I’m of the opinion if you don’t know even a little about taxes you shouldn’t prepare your own.  Turbo Tax is wonderful as long as you know something about your tax situation.  In regards to H&R Block, they are known for hiring lay people and training them to work with a Turbo-Tax like program.  Most of them don’t know the difference between a deduction and a credit.  A tax deduction reduces your taxable income, their value depends on the taxpayer’s marginal tax rate and they cannot reduce taxable income to below zero.

In contrast, tax credits directly reduce a person’s tax liability and some can even be refunded directly to the taxpayer.  These nuances are important in order to correctly access a taxpayers tax situation.  Most employees of H&R Block would fail an in-depth exam on the tax code. On the other hand if you hire a CPA or Enrolled IRS Agent, you know right away that person has a tested expertise in the subject of taxes.  It’s one of the main questions you should ask a tax person, is he or she licensed. Other questions are what kind of clients do they work with? Are they available year round?  How do you bill for services?  I’ve heard so many horror stories about people going back to a tax preparer’s office and finding it empty.  Trust no one until you find out what their credentials are. 

Anything new and exciting in the tax code this year?

The payroll holiday ended this year.  For the past 2 years, the Social Security tax withholding rate on a person’s salary was reduced to 4.2% from 6.2%.  Due to the Republican’s little fiscal cliff drama at the end of the year, that ended.  Also, rates on ordinary income for higher income taxpayers rose to 39.6% from 35%.  This is actually a rollback to President Clinton’s highest tax rate.

Furthermore, personal & dependent exemption deductions were again set to phase out as your income increases. The last time we saw a phase-out rule for personal and dependent exemption deductions was 2009. As a result, your personal and dependent exemption write-offs can be reduced or even completely eliminated. Phase-out starts at the following adjusted gross income (AGI) thresholds: $250,000 for single filers, $300,000 for married joint-filing couples, $275,000 for heads of households, and $150,000 for married individuals who file separate returns.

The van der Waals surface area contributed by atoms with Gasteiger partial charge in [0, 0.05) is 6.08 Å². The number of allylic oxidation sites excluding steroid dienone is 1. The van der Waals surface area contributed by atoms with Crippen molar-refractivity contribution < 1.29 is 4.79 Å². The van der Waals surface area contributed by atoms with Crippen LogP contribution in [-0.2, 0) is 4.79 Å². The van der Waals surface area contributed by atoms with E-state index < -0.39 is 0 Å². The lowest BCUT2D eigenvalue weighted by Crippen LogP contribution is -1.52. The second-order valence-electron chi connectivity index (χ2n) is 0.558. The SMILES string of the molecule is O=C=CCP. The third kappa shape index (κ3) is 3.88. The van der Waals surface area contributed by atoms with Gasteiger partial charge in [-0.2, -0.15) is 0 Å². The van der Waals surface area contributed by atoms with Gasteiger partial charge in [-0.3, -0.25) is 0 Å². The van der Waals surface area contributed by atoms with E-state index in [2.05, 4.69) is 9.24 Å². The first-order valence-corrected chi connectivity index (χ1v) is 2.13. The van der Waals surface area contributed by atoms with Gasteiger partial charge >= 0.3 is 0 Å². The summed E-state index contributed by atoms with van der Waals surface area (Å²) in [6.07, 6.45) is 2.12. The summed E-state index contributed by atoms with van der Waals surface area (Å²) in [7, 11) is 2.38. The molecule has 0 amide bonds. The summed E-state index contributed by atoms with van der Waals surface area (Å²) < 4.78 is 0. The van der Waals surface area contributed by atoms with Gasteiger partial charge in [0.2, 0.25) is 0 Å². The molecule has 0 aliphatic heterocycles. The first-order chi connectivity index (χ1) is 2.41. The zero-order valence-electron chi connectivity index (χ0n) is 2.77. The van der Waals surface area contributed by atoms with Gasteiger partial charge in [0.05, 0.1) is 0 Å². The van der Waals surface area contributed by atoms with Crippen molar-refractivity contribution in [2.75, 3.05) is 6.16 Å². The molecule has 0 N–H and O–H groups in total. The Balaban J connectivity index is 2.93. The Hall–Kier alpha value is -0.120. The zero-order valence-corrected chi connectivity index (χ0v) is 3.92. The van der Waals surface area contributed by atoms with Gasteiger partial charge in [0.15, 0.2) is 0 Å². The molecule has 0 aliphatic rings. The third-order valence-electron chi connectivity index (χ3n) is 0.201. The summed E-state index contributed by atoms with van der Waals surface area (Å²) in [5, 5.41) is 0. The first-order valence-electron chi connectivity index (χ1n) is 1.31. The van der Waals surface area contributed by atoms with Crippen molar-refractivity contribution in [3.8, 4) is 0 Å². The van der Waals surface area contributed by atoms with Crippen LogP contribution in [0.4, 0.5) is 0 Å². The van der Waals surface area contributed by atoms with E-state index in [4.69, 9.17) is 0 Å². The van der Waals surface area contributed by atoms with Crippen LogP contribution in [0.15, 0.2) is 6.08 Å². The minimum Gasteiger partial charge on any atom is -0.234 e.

What should you do if you get audited?

Contact a tax professional to help you.  Dealing with the IRS can be tricky and if you’re not sure what you are doing you can really step in it.  As an Enrolled Agent, I can represent a taxpayer in tax court.  Dealing with a tax professional assures a person that their situation will be treated in an intelligent and professional manner.  Plus, a tax professional may be able to mitigate a penalty if it’s found that you owe back taxes.

How did you get into this line of business?

It’s a funny story, I was studying to be an actor when I got a job in an accounting firm mail room.  After about a year, one of the tax managers found herself in a bind to amend a client’s tax return and the office was empty of professionals.  She had become friendly with me and asked me if I wanted to take a shot at doing the return.  I said yes, since I had always been good at math.  I did ok.  She asked me a few more times, each time the return was a little more complex.  Finally, one day she called me into her office and told me in all seriousness that acting is a wonderful but very hard profession.  As a back-up, she said, you should take some accounting classes maybe even get a degree.  I went home and thought about it and saw the logic to her suggestion.  I changed my major and before I knew it, my back-up became my profession.  I still love acting and the cinema so I keep up with both as a side hobby.

Nieves Tax LLC provides a wide range of services to individuals and businesses in a variety of industries.  Mr. Nieves is a member of the National Association of Enrolled Agents. THEATERSPEAKERS get 10% off of tax services when they mention Theaterspeak. Yowza!

5624 5th Avenue, Brooklyn, NY 11220
Tel#: (347) 844-9297
Fax#: (718) 504-5492

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Sun: Closed